• Colon Cancer

     

    On May 27, I went kicking and screaming to my very first colonoscopy.

    I don’t know why, but for some reason I got roped into my first physical in, er, MANY years. And woof, it was a doozie. The doc knew I’m a fairly bad patient and wouldn’t be back for at least a decade so he threw the book at me. I had every test known to human kind and to my delight, all the reports were coming back stellar.

    When he said I could do my colonoscopy now or wait. I said I’d wait. Then he said, “No problem. We’ll have to redo your physical again, but that won’t be a problem. I’m up for another round.” Then he added, “We need a physical before we can do the colonoscopy.”

    I felt hoodwinked. So, simply to avoid another useless physical, I consented to the procedure.

    Having passed every prior medical test, and exceedingly cranky from the colonoscopy “prep,” the last words I said to the doc before the procedure were, “This is a waste of time. Such bullsh*t.”

    When I awoke, I knew something was amiss. First, I had no orange juice. They promised me orange juice and I was beyond hungry. Worse yet, everyone looked at me odd. Finally the doc came out and informed me he found a large malignant mass. I was scheduled for immediate emergency surgery.

    Surgery didn’t go well and they wound up slicing a huge gash into my abdomen.

    The good news is all the pathology is in and tumor was literally within millimeters of breaching the large intestine and entering my abdomen. For the geeks out there, my tumor was a mild variety, stage two, “T3 N0 M0.” I will not need chemo or radiation.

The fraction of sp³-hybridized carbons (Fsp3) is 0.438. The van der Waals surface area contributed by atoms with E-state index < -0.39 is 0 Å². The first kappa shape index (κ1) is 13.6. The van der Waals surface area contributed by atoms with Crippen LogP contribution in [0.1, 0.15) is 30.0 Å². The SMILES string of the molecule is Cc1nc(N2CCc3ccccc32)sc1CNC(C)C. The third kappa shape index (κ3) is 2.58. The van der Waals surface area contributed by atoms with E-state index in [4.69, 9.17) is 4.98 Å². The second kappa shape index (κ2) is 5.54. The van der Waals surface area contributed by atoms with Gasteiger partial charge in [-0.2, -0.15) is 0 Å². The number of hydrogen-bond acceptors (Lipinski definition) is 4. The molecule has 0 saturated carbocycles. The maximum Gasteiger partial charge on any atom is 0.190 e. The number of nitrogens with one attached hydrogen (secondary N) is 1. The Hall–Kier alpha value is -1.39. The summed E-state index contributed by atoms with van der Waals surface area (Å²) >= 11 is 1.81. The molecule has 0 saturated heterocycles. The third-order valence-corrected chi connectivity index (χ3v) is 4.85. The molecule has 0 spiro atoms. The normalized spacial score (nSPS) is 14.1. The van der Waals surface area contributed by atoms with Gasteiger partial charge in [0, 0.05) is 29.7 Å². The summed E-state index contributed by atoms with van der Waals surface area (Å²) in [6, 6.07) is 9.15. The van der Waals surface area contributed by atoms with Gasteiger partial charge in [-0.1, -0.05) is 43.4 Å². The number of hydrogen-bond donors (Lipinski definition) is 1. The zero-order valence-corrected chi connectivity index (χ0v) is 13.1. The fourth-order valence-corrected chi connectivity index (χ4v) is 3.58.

So… I spent the last few weeks hopped up on Vicodin and after three weeks am finally feeling somewhat “normal.” Yesterday, the surgeon removed all my staples and replaced them with some lovely strips.

    My belly looks like a war zone.

    My point? (I always have one.)

    I remember one evening in the hospital. I laid there listening to my husband snoring as he attempted to sleep on the plastic couch. My hands continually shook for no apparent reason as I pondered how the Hospitalist informed me that I’d likely experience premature menopause due to the tumor removal. Earlier that day, an infection blossomed in my wound causing continual drainage. I recently discovered I gained four pounds in 24 hours eating nothing but a couple saltines and one glass of apple juice. The words “ostomy bag” entered conversations far more often than I liked. I felt gross, imagining all the other inconveniences this new life episode would generate. Knowing I had two fewer feet of colon, I felt sorry for myself.

    Then the nurse entered my room to take vitals and said, “Do you realize how lucky you are?”

    I didn’t feel particularly lucky. She continued, “You knew you had cancer for less than 24 hours and you’re already considered in remission. They got it all. It didn’t spread.” As she changed my bandages, she continued, “Sure, you have a nasty incision. This infection is bad, too. But you were in pretty good shape before the surgery and are making remarkable progress. Also, can you imagine how bad you’d feel trying to recover while dealing with chemotherapy?”